Bangalore: Faced with the prospect of losing Rs 600 crore worth of investments in the Azim Premji University (APU) near Sarjapura, the Siddaramaiah government has changed the land use classification of the area from the previous ‘industrial land’ to ‘public and semi-public land’. The revision allows for setting up of educational institutions. So work on the ‘tallest university in the world’, which had ground to a halt for some time, can now resume.
Plans are afoot to set up the permanent campus of APU on an 80-acre plot between Attibele and Sarjapura, under the jurisdiction of Anekal Area Planning Authority. The APU right now functions from PES Institute of Technology south campus, near Electronic City, nearly 10 km away from the proposed campus.
When it is ready, APU will boast of multiple, 49-storey towers set on a self-contained green campus with accommodation for staff and students; and provisions for entertainment, shopping, cinema, libraries, eateries, et al. The built-up area wouldn’t exceed 30% as the university wants to retain the charm of the countryside with its wide open spaces and water bodies. The space created would be around five million sq ft, which anticipates increase in courses and students in the next five years.
CAME OUT OF THE BLUE
The land purchase was completed and the designs finalised last year. And just when the university was about to apply for permissions, the Bangalore Metropolitan Region Development Authority (BMRDA) announced a master plan revision for the Anekal Planning Authority, thus putting a temporary ban on developments. “Everything came to a halt. We had to wait for the master plan to get published and see under which zone our land was identified,” a member of the APU management told Bangalore Mirror.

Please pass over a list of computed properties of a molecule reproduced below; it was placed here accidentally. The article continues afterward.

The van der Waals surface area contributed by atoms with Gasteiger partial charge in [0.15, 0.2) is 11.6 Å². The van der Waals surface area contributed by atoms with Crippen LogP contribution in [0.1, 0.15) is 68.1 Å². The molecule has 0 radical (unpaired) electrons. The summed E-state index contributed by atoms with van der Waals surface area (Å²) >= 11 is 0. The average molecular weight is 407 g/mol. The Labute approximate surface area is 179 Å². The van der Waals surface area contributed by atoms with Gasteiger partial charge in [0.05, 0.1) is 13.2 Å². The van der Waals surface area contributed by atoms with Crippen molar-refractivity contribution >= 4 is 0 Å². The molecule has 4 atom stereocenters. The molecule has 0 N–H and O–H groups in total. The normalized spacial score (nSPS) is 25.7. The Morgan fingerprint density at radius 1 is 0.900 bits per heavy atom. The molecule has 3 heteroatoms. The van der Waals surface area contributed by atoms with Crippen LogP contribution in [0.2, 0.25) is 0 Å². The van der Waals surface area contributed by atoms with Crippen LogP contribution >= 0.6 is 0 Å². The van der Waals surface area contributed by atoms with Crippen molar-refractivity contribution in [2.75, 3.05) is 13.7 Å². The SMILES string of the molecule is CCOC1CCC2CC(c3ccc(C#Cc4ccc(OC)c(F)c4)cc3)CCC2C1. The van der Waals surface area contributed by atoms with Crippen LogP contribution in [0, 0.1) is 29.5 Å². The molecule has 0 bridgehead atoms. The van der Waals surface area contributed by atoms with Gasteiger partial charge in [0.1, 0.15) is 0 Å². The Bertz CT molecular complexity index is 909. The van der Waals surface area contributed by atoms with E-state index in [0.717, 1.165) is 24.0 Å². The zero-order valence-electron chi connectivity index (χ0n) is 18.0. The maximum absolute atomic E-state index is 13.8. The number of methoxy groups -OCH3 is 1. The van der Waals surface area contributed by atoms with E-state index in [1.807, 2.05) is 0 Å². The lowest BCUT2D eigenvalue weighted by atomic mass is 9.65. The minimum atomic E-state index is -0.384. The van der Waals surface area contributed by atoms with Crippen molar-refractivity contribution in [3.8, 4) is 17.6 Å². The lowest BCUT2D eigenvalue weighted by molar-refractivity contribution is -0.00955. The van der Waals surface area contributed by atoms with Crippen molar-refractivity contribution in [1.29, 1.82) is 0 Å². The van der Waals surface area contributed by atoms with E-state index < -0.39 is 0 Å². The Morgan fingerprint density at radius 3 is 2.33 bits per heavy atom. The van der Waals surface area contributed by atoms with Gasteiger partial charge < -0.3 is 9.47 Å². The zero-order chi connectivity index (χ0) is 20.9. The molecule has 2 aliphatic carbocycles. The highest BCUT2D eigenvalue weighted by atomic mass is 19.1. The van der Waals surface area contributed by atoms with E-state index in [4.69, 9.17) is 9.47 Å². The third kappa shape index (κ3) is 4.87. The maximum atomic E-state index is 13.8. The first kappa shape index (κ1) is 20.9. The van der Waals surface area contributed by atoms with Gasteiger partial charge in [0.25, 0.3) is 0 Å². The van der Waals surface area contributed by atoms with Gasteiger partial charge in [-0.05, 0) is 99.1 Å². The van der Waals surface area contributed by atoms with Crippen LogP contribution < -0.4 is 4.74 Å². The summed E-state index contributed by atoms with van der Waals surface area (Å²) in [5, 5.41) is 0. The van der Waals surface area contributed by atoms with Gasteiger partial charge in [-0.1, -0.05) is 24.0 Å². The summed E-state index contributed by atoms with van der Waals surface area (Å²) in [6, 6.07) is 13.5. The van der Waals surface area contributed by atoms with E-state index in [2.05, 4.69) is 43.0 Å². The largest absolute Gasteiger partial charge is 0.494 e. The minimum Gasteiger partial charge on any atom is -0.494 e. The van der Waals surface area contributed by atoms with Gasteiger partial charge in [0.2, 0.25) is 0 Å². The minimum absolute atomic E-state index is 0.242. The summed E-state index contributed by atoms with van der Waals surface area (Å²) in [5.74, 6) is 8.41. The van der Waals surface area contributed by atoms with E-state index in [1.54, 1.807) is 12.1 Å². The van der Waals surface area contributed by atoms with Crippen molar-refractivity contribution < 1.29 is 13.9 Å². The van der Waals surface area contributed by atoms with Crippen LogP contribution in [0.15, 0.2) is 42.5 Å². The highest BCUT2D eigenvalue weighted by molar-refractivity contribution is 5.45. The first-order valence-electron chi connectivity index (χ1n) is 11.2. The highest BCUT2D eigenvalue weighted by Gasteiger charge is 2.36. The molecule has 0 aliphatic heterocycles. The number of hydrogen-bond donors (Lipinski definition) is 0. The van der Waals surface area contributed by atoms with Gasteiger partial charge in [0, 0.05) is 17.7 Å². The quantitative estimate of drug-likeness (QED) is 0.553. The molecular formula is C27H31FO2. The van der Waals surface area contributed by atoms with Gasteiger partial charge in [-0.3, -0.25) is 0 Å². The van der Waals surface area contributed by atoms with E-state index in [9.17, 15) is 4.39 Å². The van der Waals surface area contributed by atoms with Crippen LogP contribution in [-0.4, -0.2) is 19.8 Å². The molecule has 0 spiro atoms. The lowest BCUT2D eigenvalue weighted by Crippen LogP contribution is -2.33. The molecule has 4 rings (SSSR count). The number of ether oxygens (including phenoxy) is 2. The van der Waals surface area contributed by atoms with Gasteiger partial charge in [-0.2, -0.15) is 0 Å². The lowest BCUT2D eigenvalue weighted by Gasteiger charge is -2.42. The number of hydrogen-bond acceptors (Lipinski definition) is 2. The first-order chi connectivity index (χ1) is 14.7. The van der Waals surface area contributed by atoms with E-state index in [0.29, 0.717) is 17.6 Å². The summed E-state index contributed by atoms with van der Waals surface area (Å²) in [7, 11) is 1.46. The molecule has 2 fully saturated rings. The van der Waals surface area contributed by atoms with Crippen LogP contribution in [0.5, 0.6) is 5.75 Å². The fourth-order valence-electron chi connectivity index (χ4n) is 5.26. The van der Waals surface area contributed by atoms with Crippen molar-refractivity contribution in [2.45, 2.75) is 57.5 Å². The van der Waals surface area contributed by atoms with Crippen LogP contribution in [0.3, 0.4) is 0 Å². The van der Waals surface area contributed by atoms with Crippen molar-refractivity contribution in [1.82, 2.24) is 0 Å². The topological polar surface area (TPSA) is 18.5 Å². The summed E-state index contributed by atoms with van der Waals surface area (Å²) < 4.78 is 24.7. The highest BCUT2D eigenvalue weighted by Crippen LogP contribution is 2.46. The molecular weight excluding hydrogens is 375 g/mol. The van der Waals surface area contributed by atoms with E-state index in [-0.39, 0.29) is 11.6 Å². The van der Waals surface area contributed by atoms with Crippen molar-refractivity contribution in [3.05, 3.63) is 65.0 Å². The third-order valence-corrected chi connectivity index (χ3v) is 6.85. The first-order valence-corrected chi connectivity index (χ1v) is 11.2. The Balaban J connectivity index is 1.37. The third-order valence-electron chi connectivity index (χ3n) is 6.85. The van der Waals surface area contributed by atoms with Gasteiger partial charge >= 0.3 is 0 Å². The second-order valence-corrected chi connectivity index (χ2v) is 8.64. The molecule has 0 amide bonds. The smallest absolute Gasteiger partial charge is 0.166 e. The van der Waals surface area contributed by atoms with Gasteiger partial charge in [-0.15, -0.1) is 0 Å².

When it did come out, the draft master plan gave the university authorities a jolt — it identified the area as an industrial zone, which technically doesn’t allow for construction of educational institutions.
APU authorities then began a series of deliberations with the government. “The APU first filed their objections to the master plan within the 30-day window. The government took it seriously,” said a senior BMRDA officer.
In the revised master plan 2031 approved by the state last month, the area was identified for public and semi-public use, which allows educational institutions to come up. “For the last nine months, we did rounds of discussions with the government to modify the master plan. The officials were extremely accommodative and re-worked their plan. Now we can get going with the next phase,” the APU official said.
The construction will be carried out in phases. Initially about one million sq ft will be put up, which is estimated to cost around Rs 400 crore. The university authorities will now have to apply with the plan for various permissions and clearances. This includes land conversion approvals from the deputy commissioner, fire force department, Airports Authority of India and BIAL, Pollution Control Board, etc.